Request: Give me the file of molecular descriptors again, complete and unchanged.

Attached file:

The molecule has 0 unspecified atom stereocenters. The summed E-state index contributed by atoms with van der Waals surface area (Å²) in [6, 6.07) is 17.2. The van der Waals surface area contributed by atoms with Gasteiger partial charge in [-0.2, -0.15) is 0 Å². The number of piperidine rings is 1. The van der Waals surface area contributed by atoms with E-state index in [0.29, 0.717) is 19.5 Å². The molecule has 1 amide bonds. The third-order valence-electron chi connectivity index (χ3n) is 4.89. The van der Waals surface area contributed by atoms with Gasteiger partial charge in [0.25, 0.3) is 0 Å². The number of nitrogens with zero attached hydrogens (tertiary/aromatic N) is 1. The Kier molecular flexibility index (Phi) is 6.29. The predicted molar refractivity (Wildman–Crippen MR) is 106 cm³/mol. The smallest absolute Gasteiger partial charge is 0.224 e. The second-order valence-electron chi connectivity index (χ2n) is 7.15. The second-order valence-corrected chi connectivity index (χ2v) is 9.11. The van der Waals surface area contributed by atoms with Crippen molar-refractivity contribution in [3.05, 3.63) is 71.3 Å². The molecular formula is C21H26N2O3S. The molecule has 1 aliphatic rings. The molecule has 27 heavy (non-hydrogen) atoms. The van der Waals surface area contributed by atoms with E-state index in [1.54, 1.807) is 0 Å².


The molecule has 0 unspecified atom stereocenters. The summed E-state index contributed by atoms with van der Waals surface area (Å²) in [6, 6.07) is 17.2. The van der Waals surface area contributed by atoms with Gasteiger partial charge in [-0.2, -0.15) is 0 Å². The number of piperidine rings is 1. The van der Waals surface area contributed by atoms with E-state index in [0.29, 0.717) is 19.5 Å². The molecule has 1 amide bonds. The third-order valence-electron chi connectivity index (χ3n) is 4.89. The van der Waals surface area contributed by atoms with Gasteiger partial charge in [0.25, 0.3) is 0 Å². The number of nitrogens with zero attached hydrogens (tertiary/aromatic N) is 1. The Kier molecular flexibility index (Phi) is 6.29. The predicted molar refractivity (Wildman–Crippen MR) is 106 cm³/mol. The smallest absolute Gasteiger partial charge is 0.224 e. The second-order valence-electron chi connectivity index (χ2n) is 7.15. The second-order valence-corrected chi connectivity index (χ2v) is 9.11. The van der Waals surface area contributed by atoms with Crippen molar-refractivity contribution in [3.05, 3.63) is 71.3 Å². The molecular formula is C21H26N2O3S. The molecule has 1 aliphatic rings. The molecule has 27 heavy (non-hydrogen) atoms. The van der Waals surface area contributed by atoms with E-state index in [1.54, 1.807) is 0 Å².